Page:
Placement

3 Ways To Integrate New Employees

Elise GelwicksUpdated Mar 28, 20222 min

3 Ways To Integrate New Employees

Updated Mar 28, 20222 min
3 Ways To Integrate New Employees

3 Ways To Integrate New Employees

Elise GelwicksUpdated Mar 28, 20222 min

3 Ways To Integrate New Employees

Updated Mar 28, 20222 min
3 Ways To Integrate New Employees

In today's competitive hiring market companies must not only recruit top talent, but they also have to retain their new hires. This poses a challenge in a hybrid or remote work environment when many people report feeling isolated and lonely. In order to integrate employees into the organization and their teams, intentional and proactive efforts must be made to do this successfully when people are not consistently in the office together.

Below are three ways companies can ensure their new hires feel set up for long-term success.

1) Encourage existing team members to reach out

Create a warm, welcoming environment for new employees by encouraging their team members to get to know them and be a resource for them. Longer-term employees should schedule one-on-one meetings to share their experience at the company and learn about the person who recently joined. Ideally, all levels of the organization should devote time to this (e.g., peers, direct managers, and senior leadership).

To stengthen the welcoming environment, encourage people to reach out multiple times throughout the first six months of their new colleague’s time at the company. These introductory conversations should lead to relationship-building rather than just being a one-off transaction. It’s essential for new hires to feel like they have a strong support system at work.

2) Use an employee user guide

When teams are working remotely, it’s harder for people to pick up on the working style preferences of their colleagues. Assumptions must be made and habits are easily formed. To combat this, teams benefit from each person completing a “user manual” about themselves and sharing it with their colleagues. A user manual includes answers to questions such as:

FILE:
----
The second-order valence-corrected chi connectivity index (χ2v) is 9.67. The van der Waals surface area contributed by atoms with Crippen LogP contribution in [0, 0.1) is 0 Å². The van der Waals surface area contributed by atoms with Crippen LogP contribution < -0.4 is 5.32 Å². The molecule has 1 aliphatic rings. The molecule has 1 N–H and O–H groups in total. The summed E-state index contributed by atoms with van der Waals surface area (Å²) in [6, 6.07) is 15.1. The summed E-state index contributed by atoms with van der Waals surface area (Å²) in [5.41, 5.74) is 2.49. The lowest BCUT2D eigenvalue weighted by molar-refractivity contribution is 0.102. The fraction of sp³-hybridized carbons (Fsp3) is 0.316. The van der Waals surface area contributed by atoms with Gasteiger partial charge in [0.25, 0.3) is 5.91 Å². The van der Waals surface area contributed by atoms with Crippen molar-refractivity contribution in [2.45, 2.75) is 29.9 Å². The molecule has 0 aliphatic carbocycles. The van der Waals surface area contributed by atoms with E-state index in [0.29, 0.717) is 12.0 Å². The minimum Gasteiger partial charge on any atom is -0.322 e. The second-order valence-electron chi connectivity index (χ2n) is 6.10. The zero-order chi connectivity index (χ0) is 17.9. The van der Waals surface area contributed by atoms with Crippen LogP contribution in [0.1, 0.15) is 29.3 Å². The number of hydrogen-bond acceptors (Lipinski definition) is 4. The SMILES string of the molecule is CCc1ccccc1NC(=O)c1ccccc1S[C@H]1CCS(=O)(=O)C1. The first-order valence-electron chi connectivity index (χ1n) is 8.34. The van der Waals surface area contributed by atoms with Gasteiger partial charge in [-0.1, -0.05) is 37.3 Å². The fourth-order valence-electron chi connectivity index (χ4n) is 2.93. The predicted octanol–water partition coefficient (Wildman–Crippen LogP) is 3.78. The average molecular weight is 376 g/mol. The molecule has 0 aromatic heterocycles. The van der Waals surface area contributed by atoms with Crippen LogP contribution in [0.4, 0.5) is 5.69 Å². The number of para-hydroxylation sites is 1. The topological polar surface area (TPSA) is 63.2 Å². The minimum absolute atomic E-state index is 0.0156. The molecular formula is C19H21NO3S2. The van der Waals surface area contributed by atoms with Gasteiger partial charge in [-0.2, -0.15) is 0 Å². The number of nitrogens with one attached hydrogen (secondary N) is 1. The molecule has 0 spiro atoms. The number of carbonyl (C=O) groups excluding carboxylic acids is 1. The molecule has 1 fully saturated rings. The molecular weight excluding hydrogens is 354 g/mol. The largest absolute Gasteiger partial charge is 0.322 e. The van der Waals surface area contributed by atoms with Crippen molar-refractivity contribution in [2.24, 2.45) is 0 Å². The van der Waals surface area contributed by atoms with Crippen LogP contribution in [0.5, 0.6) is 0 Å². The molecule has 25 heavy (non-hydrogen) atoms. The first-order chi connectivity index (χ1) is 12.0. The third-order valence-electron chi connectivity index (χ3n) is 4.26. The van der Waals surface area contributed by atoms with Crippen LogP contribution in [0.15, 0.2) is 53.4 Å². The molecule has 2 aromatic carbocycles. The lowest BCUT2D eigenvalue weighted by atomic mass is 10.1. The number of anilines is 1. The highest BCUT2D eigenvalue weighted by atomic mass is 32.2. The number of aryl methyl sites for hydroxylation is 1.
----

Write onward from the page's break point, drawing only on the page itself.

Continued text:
• My preferred method for communication is…·      

  • Select one: I’m an early riser or night owl·      

  • I operate at my best when…·      

  • I’m actively working on improving [this one thing] about me·      

  • People often misunderstand [insert assumption] about me·      

  • One topic I could talk about all day long is…

User manuals are especially beneficial as teams bring on new hires. They allow the new hire to get a better understanding of their colleagues and they give the new employee the opportunity to feel understood.

3) Offer networking sessions

Company-wide networking sessions are an excellent way to boost morale, encourage relationship-building, and foster an inclusive environment. All of these benefits are hugely positive for new employees who are often eager to meet their coworkers. The best networking sessions are structured with discussion prompts and small-group breakouts. Providing a purpose for the conversation and encouraging groups of 3 or 4 people to get to know one another leads to meaningful bonds.

Keep the networking sessions to no longer than one hour. These should be short, fun experiences that lead people to want more (which is why companies should offer these throughout the year!). Open the sessions up to anyone who wants to join, although there should be an intentional outreach to new employees because they will benefit the most from being introduced to new colleagues.

Elise Gelwicks
Elise is a communications and emotional intelligence training consultant for companies and law firms
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